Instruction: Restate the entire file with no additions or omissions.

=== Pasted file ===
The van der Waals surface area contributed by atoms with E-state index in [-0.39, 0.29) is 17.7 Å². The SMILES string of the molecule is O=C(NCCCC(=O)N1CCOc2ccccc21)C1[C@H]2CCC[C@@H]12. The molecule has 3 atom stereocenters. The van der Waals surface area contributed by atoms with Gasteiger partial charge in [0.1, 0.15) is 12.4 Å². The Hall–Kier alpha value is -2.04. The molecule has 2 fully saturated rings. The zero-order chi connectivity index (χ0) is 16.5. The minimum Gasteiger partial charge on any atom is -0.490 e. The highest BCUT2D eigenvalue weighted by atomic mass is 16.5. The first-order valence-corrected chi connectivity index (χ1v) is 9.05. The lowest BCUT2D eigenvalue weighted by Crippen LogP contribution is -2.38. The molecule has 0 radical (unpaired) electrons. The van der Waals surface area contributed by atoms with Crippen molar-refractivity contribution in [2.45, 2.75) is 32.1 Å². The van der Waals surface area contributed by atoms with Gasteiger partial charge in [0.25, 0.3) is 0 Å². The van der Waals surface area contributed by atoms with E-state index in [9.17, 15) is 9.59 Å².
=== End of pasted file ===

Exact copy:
The van der Waals surface area contributed by atoms with E-state index in [-0.39, 0.29) is 17.7 Å². The SMILES string of the molecule is O=C(NCCCC(=O)N1CCOc2ccccc21)C1[C@H]2CCC[C@@H]12. The molecule has 3 atom stereocenters. The van der Waals surface area contributed by atoms with Gasteiger partial charge in [0.1, 0.15) is 12.4 Å². The Hall–Kier alpha value is -2.04. The molecule has 2 fully saturated rings. The zero-order chi connectivity index (χ0) is 16.5. The minimum Gasteiger partial charge on any atom is -0.490 e. The highest BCUT2D eigenvalue weighted by atomic mass is 16.5. The first-order valence-corrected chi connectivity index (χ1v) is 9.05. The lowest BCUT2D eigenvalue weighted by Crippen LogP contribution is -2.38. The molecule has 0 radical (unpaired) electrons. The van der Waals surface area contributed by atoms with Crippen molar-refractivity contribution in [2.45, 2.75) is 32.1 Å². The van der Waals surface area contributed by atoms with Gasteiger partial charge in [0.25, 0.3) is 0 Å². The van der Waals surface area contributed by atoms with E-state index in [9.17, 15) is 9.59 Å².